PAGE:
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  • Writer's pictureDr. Vera Alves

Leadership & Decision-Making Part 1

Good decision-making is one of the leaders' most essential skills in everyday work. Some choices are easier, but many decisions leaders need to make take real thought and have serious consequences for the future of the organizations and their employees. A key element in this process is good judgment, "an interpretation of the evidence that points to the right choice."[1] Good judgment is all about making sound decisions on time. It has a unique and critical role that impacts all the dimensions of leadership, both in an organizational and personal setting.[1] In part one of this two-part series, we will discuss some myths about good decision-making.

Leadership, Judgment, and Decision-Making

Judgment and decision-making skills help leaders perform better in complex situations. Such skills allow them to identify critical factors that might affect the outcome of their decision in different ways. Leaders that are skilled decision-makers can better evaluate the options and alternatives when faced with challenging decisions. Their judgment abilities enable them to make sound choices when the path or the relevant data are not necessarily clear-cut.[1] Their analytical and interpretive skills facilitate anticipation of logical consequences. Overall, good judgment and decision-making skills allow leaders to face high-pressure and complex circumstances requiring high-level interpretation and quantitative analysis.

Some Myths about Decision-Making

A recent HBR article discusses some deeply ingrained and counterproductive decision-making myths that can harm our ability to choose the best alternatives for challenging issues.[2] Let's reflect on some of them.

● Decision-making is all about efficiency[2]

Leaders who jump in and make decisions can be frequently thought to be efficient. However, rushing through the process without laying an adequate foundation or considering the right factors can lead to unwanted and detrimental results.

● One is too busy to make a decision[2]

"Putting off a decision is a decision in and of itself."[2] Taking the time to solve a problem to ensure you entertain all the opinions, information, and factors involved will help increase the efficacy of the decision made and reduce the risk of having to reconsider the path taken.

● I don't need to involve others in my decision-making process[2]

Some leaders frequently fall into the overconfidence trap. Listening to stakeholders to understand the bigger picture and make an effective decision is crucial. Not doing so might either only partially solve the problem or even aggravate it. "Leaders with good judgment tend to be good listeners."[1]

● Gut-driven decision-making[2]

Leaders who make high-stakes decisions based on their instincts rely on bias and faulty memory. Good decisions require an open mind that allows for new information and insight.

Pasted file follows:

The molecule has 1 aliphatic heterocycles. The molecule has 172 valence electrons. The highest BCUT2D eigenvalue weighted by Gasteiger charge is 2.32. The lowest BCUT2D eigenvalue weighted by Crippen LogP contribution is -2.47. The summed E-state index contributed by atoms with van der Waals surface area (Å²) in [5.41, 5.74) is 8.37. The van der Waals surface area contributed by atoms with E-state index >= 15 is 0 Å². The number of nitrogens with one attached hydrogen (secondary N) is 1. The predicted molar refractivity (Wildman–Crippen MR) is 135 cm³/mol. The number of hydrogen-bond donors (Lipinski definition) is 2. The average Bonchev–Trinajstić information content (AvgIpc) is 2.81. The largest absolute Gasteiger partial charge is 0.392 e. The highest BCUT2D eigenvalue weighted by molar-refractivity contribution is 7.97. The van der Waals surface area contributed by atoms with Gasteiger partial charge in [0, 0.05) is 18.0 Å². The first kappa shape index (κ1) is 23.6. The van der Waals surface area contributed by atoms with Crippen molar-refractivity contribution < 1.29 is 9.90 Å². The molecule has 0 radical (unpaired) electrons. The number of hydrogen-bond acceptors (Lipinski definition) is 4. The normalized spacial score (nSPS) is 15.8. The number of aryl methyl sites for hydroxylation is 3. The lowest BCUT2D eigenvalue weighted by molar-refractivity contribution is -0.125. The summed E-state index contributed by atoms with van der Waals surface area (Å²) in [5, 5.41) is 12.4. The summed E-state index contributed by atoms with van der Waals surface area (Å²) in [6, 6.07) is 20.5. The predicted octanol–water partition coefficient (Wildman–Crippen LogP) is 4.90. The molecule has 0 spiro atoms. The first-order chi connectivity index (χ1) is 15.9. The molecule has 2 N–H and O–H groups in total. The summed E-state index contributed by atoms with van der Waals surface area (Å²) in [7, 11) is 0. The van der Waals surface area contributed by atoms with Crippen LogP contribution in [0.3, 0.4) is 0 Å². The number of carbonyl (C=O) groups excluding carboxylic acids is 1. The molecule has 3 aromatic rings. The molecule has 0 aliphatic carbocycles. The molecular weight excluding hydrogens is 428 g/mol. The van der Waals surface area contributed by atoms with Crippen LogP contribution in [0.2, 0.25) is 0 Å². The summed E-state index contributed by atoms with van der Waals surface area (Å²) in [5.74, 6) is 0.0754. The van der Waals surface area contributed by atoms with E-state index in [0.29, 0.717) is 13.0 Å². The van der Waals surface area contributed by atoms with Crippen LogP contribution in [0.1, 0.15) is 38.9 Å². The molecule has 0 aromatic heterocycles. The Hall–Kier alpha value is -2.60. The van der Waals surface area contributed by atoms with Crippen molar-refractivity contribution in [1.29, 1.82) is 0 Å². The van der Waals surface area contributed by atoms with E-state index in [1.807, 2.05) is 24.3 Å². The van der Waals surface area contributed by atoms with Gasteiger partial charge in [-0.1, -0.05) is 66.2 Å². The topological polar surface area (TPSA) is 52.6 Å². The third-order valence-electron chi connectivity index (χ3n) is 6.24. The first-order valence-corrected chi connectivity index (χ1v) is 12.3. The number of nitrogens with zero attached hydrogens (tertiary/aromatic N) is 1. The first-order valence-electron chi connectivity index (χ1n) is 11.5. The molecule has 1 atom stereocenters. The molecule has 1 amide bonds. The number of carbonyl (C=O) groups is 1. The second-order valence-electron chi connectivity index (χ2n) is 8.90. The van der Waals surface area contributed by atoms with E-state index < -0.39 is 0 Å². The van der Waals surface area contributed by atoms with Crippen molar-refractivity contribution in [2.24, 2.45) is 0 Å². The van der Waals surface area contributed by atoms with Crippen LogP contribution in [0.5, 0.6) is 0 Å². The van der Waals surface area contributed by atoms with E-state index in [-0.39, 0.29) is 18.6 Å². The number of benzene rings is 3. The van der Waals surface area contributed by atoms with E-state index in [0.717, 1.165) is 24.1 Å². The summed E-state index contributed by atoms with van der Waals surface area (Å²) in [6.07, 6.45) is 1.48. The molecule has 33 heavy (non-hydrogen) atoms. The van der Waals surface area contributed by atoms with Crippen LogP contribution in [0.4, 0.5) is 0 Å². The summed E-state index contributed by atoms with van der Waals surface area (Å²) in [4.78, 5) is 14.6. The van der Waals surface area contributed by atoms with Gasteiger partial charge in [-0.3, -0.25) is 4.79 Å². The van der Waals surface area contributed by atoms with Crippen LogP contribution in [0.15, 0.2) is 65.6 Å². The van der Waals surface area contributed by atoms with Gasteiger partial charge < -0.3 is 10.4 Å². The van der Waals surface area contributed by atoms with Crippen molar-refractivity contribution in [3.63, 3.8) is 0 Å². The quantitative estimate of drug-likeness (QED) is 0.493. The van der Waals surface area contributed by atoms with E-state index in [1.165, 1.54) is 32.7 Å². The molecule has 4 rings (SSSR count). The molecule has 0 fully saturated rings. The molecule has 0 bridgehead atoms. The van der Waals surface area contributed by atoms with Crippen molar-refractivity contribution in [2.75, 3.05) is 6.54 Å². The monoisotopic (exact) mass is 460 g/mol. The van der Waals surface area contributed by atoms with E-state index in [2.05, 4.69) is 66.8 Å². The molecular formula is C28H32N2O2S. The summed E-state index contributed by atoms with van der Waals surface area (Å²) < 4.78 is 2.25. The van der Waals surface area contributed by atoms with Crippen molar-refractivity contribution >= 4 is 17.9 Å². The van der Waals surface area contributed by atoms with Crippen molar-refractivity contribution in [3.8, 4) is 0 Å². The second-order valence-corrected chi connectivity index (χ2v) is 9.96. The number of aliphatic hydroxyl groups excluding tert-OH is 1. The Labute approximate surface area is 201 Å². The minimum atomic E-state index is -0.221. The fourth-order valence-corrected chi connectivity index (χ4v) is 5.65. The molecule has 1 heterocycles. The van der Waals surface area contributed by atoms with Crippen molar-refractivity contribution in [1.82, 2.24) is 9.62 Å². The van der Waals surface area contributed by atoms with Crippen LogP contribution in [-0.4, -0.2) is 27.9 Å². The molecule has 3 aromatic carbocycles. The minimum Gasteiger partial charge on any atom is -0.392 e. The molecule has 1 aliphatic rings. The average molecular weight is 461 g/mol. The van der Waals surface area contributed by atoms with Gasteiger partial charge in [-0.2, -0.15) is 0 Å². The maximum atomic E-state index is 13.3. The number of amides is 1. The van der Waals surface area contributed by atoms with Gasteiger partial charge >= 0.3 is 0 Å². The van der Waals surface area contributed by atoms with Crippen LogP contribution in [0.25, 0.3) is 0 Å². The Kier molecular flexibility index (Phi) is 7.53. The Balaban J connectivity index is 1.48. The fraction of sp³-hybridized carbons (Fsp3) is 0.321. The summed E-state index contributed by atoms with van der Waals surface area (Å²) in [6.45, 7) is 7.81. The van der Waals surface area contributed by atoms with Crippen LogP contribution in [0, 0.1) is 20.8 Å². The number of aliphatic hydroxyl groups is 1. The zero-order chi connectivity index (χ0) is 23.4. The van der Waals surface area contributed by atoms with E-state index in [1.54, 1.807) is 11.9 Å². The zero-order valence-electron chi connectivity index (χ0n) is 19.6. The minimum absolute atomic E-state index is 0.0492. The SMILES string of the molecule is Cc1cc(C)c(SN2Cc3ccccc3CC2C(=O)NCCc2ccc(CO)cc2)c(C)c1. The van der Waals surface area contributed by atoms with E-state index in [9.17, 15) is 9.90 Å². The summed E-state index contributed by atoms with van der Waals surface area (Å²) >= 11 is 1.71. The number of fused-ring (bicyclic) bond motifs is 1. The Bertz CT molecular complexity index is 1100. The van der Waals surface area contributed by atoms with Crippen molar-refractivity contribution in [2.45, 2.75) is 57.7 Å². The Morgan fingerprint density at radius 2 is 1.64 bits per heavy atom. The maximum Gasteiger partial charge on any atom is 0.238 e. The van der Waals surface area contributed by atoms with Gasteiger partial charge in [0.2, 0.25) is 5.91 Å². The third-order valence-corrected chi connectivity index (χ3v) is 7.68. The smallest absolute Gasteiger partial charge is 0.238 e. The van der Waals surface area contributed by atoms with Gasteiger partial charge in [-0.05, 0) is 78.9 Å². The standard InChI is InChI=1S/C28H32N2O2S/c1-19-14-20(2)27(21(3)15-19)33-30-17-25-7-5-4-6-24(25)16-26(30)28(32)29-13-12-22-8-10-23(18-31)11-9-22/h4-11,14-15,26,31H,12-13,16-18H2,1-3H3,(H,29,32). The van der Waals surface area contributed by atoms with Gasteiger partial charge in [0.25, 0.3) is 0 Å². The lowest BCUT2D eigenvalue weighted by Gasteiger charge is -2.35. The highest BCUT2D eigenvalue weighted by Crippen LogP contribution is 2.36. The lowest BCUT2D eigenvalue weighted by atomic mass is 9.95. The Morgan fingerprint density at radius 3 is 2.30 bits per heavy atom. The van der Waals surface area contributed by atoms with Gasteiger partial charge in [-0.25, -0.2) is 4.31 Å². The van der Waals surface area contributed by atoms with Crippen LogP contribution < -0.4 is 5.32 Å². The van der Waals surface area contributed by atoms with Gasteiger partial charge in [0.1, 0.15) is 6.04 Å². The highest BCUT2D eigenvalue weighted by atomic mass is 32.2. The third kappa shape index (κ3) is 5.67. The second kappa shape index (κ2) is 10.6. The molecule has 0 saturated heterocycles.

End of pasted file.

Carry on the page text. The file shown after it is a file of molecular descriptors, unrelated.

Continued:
● All necessary information is available[3]

Another myth is that leaders have all the information needed before making important decisions. In most cases, there is frequently an information gap. Greenleaf refers to the need for the leader "to have a sense for the unknowable and be able to foresee the unforeseeable."[3] Leaders need to understand the experiences, realize the present realities, analyze all available data, listen to stakeholders, and evaluate the consequences of a decision for the future, knowing that they will need to decide within a given margin of unknown circumstances.

Judgment is a process. Leaders need to develop the ability to take a strategic stop to see the whole picture and not just part of it.[2] In our next article, we will discuss some tips to develop good judgment. Stay tuned!

Leader Essentials Group can help your management team develop leadership skills that include decision-making and good judgment. Email us at to schedule a meeting and learn more about how we can partner with you to develop and execute strategic leadership outcomes for your organization!

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Vera Alves is the Chief Consulting Officer at Leader Essentials Group, with extensive experience in leadership development and business management. With over 12 years of experience as a C-suite executive, Vera is highly skilled in leadership, strategic planning, operations management, organizational behavior, and change management. She possesses highly developed communication, training, and linguistic skills reflective of a very strong and charismatic leadership style.


[1] Likierman, A. (2020). The elements of good judgment. Harvard Business Review. Retrieved from The Elements of Good Judgment ( on 06-22-2022. [2] Einhorn, C. S. (2021). 11 Myths About Decision-Making. Harvard Business Review. Retrieved from 11 Myths About Decision-Making ( on 06-22-2022. [3] Greenleaf, R. K. (1977). Servant leadership: A journey into the nature of legitimate power and greatness. New York: Paulist Press.

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